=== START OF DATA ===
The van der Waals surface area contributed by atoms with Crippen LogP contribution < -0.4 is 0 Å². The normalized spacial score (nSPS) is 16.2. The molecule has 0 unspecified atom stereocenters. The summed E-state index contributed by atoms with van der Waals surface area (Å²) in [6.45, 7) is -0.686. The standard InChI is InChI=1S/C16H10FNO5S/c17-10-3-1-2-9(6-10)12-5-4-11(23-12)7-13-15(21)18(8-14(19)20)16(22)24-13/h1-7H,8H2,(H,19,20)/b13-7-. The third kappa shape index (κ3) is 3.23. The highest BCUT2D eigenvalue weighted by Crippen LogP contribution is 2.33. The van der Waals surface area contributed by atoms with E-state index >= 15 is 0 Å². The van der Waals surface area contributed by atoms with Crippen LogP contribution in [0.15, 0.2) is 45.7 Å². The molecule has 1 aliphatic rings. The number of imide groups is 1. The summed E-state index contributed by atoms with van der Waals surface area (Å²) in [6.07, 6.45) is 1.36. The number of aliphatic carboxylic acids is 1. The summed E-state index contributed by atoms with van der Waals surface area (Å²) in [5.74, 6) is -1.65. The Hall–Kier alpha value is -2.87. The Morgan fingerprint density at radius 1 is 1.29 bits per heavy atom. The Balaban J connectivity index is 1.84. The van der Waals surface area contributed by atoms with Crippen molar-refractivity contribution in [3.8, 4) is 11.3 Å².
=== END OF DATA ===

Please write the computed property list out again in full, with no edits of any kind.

The van der Waals surface area contributed by atoms with Crippen LogP contribution < -0.4 is 0 Å². The normalized spacial score (nSPS) is 16.2. The molecule has 0 unspecified atom stereocenters. The summed E-state index contributed by atoms with van der Waals surface area (Å²) in [6.45, 7) is -0.686. The standard InChI is InChI=1S/C16H10FNO5S/c17-10-3-1-2-9(6-10)12-5-4-11(23-12)7-13-15(21)18(8-14(19)20)16(22)24-13/h1-7H,8H2,(H,19,20)/b13-7-. The third kappa shape index (κ3) is 3.23. The highest BCUT2D eigenvalue weighted by Crippen LogP contribution is 2.33. The van der Waals surface area contributed by atoms with E-state index >= 15 is 0 Å². The van der Waals surface area contributed by atoms with Crippen LogP contribution in [0.15, 0.2) is 45.7 Å². The molecule has 1 aliphatic rings. The number of imide groups is 1. The summed E-state index contributed by atoms with van der Waals surface area (Å²) in [6.07, 6.45) is 1.36. The number of aliphatic carboxylic acids is 1. The summed E-state index contributed by atoms with van der Waals surface area (Å²) in [5.74, 6) is -1.65. The Hall–Kier alpha value is -2.87. The Morgan fingerprint density at radius 1 is 1.29 bits per heavy atom. The Balaban J connectivity index is 1.84. The van der Waals surface area contributed by atoms with Crippen molar-refractivity contribution in [3.8, 4) is 11.3 Å².